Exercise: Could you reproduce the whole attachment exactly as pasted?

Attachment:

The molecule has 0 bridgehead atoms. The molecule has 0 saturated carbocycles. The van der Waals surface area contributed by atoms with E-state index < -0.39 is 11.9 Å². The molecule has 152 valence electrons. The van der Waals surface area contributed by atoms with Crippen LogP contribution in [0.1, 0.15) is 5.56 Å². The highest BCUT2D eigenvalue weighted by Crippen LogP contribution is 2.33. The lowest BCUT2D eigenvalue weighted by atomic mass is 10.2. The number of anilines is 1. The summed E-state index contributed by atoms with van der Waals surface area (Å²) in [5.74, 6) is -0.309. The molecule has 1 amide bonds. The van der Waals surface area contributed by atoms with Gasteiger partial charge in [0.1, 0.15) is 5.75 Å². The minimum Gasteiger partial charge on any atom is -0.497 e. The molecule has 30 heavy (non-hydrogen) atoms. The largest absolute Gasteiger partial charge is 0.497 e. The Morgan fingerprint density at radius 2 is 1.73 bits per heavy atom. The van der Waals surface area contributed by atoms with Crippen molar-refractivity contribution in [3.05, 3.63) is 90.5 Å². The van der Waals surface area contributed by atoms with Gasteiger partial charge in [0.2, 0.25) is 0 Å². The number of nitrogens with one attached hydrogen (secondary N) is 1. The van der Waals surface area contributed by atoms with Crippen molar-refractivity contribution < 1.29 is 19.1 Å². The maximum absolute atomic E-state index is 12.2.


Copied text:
The molecule has 0 bridgehead atoms. The molecule has 0 saturated carbocycles. The van der Waals surface area contributed by atoms with E-state index < -0.39 is 11.9 Å². The molecule has 152 valence electrons. The van der Waals surface area contributed by atoms with Crippen LogP contribution in [0.1, 0.15) is 5.56 Å². The highest BCUT2D eigenvalue weighted by Crippen LogP contribution is 2.33. The lowest BCUT2D eigenvalue weighted by atomic mass is 10.2. The number of anilines is 1. The summed E-state index contributed by atoms with van der Waals surface area (Å²) in [5.74, 6) is -0.309. The molecule has 1 amide bonds. The van der Waals surface area contributed by atoms with Gasteiger partial charge in [0.1, 0.15) is 5.75 Å². The minimum Gasteiger partial charge on any atom is -0.497 e. The molecule has 30 heavy (non-hydrogen) atoms. The largest absolute Gasteiger partial charge is 0.497 e. The Morgan fingerprint density at radius 2 is 1.73 bits per heavy atom. The van der Waals surface area contributed by atoms with Crippen molar-refractivity contribution in [3.05, 3.63) is 90.5 Å². The van der Waals surface area contributed by atoms with Gasteiger partial charge in [0.2, 0.25) is 0 Å². The number of nitrogens with one attached hydrogen (secondary N) is 1. The van der Waals surface area contributed by atoms with Crippen molar-refractivity contribution < 1.29 is 19.1 Å². The maximum absolute atomic E-state index is 12.2.